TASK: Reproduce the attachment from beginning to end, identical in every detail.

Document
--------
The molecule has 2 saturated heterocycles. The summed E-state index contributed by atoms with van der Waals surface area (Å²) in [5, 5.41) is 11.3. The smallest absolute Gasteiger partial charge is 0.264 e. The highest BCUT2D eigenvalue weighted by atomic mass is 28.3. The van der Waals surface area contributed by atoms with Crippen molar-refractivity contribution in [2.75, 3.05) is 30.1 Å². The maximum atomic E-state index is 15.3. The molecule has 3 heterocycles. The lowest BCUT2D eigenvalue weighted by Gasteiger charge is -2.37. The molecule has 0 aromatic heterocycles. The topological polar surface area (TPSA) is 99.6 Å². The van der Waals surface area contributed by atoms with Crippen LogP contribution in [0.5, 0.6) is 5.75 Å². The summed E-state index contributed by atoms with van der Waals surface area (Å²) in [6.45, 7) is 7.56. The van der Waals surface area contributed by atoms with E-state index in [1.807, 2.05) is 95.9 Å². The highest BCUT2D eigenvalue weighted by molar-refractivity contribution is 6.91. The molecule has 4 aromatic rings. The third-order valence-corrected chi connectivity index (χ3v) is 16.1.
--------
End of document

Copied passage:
The molecule has 2 saturated heterocycles. The summed E-state index contributed by atoms with van der Waals surface area (Å²) in [5, 5.41) is 11.3. The smallest absolute Gasteiger partial charge is 0.264 e. The highest BCUT2D eigenvalue weighted by atomic mass is 28.3. The van der Waals surface area contributed by atoms with Crippen molar-refractivity contribution in [2.75, 3.05) is 30.1 Å². The maximum atomic E-state index is 15.3. The molecule has 3 heterocycles. The lowest BCUT2D eigenvalue weighted by Gasteiger charge is -2.37. The molecule has 0 aromatic heterocycles. The topological polar surface area (TPSA) is 99.6 Å². The van der Waals surface area contributed by atoms with Crippen LogP contribution in [0.5, 0.6) is 5.75 Å². The summed E-state index contributed by atoms with van der Waals surface area (Å²) in [6.45, 7) is 7.56. The van der Waals surface area contributed by atoms with E-state index in [1.807, 2.05) is 95.9 Å². The highest BCUT2D eigenvalue weighted by molar-refractivity contribution is 6.91. The molecule has 4 aromatic rings. The third-order valence-corrected chi connectivity index (χ3v) is 16.1.